Parental Responses to Information About School Quality: Evidence from Linked Survey and Administrative Data
joint with Oriana Bandiera (LSE), Vittorio Bassi (USC), Robin Burgess (LSE),
Munshi Sulaiman (BRAC) and Anna Vitali (UCL)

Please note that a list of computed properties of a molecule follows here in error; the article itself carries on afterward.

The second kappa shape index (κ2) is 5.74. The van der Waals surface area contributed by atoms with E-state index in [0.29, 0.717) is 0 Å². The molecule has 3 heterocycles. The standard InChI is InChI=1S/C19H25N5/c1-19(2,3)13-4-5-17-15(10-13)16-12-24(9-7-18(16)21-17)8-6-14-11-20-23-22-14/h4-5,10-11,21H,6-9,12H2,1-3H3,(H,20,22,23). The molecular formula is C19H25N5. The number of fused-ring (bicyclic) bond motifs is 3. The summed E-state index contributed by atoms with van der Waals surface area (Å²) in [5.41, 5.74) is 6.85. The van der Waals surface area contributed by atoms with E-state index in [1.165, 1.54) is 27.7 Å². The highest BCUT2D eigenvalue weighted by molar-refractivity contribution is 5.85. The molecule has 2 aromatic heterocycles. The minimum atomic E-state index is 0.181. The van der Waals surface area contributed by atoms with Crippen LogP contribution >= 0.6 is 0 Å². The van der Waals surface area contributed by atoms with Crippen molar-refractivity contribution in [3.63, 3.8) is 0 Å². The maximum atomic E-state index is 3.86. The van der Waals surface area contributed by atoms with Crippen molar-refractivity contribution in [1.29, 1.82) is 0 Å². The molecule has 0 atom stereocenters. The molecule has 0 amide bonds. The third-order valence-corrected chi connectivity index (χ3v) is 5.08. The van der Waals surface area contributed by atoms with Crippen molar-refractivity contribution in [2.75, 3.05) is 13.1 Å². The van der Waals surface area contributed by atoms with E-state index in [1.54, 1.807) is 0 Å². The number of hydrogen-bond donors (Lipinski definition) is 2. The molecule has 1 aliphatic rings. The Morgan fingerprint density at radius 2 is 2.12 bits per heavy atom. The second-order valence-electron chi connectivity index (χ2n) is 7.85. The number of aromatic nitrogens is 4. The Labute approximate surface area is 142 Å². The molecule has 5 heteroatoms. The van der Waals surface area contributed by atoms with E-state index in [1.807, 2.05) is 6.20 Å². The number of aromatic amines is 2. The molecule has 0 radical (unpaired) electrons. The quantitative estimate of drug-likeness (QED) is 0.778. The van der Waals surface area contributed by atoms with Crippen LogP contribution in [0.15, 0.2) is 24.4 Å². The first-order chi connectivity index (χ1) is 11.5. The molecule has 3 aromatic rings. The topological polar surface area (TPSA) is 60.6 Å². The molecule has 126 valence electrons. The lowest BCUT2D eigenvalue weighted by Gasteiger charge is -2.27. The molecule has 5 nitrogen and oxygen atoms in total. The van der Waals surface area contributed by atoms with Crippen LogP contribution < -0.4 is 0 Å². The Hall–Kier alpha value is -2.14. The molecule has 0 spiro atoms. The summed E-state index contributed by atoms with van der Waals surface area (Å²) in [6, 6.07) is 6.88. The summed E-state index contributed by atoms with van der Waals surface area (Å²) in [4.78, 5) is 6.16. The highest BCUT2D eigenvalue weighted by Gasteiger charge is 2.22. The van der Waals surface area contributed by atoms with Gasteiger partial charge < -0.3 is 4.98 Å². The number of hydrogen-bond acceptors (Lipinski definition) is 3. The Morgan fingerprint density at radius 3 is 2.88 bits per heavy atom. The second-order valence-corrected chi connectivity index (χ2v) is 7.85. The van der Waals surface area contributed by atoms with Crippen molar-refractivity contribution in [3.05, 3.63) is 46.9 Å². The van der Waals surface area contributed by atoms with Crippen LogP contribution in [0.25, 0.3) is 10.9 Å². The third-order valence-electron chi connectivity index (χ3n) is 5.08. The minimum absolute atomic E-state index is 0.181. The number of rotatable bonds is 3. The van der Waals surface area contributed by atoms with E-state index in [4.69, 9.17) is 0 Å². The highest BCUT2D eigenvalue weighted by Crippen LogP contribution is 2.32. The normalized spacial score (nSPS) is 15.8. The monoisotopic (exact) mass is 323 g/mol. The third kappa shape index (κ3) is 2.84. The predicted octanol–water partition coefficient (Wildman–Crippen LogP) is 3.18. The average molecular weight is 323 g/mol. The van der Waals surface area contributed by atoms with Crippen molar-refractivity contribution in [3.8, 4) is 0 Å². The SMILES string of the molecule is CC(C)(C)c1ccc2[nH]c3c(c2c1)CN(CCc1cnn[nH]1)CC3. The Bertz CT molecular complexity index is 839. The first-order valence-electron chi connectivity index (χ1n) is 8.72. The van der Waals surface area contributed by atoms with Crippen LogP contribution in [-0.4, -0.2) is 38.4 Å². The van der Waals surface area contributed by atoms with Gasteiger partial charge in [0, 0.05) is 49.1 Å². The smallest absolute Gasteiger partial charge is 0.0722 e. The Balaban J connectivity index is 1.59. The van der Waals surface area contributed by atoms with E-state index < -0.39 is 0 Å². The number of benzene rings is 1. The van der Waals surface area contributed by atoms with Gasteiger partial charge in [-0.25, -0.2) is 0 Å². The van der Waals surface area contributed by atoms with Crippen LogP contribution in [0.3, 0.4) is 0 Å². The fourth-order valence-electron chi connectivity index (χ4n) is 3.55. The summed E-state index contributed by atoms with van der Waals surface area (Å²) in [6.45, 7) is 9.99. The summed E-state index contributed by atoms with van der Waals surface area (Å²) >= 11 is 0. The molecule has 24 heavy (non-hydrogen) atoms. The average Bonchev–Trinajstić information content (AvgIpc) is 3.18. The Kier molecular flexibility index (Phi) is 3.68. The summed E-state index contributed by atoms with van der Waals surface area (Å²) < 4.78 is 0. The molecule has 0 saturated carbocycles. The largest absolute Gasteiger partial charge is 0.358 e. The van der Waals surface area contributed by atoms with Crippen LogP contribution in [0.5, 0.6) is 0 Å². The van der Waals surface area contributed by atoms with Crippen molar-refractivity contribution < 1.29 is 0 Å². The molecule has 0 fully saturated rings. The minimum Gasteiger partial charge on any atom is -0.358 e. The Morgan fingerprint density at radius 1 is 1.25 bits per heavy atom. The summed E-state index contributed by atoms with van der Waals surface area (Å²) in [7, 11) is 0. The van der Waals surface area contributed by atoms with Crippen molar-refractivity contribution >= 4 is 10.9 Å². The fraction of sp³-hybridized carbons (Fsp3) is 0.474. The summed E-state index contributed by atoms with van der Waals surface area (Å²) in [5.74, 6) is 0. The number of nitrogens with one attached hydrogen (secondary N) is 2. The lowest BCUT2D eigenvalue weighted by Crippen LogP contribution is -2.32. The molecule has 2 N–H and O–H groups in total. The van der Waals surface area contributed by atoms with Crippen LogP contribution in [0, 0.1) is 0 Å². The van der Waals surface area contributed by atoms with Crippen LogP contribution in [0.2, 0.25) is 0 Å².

Abstract Developing countries face the challenge of aiding large cohorts of labor market entrants find good jobs. How to do so is complicated by job seekers differing in their skills, information and traits. We present results from a six-year field experiment studying job search behavior among youth in urban labor markets in Uganda, who at baseline, are unskilled yet optimistic over their job prospects. We engineer heterogeneity across workers through the offer of vocational training, and job assistance to meet with potential employers. Vocational training leads to measurable improvements in skills, while job assistance alters information workers have on their prospects, as call back rates from employers are low. Search behavior varies across the skills distribution: relative to controls, skilled youth become even more optimistic, search more intensively, and direct search towards better firms. The additional provision of job assistance to skilled youth causes them to revise down their beliefs, search less intensively and over lower quality firms. These differential search strategies impact long run outcomes: skilled workers without job assistance have higher employment rates and spell durations, and match to higher quality jobs and firms. Fixed traits across workers such as their cognitive ability and self-evaluation determine search strategies and outcomes because they interlink with how youth respond to the low call back rates from job assistance. Overall, our study provides insights on sources of worker heterogeneity driving labor market inequalities and inefficiencies, and on the design and targeting of labor market programs.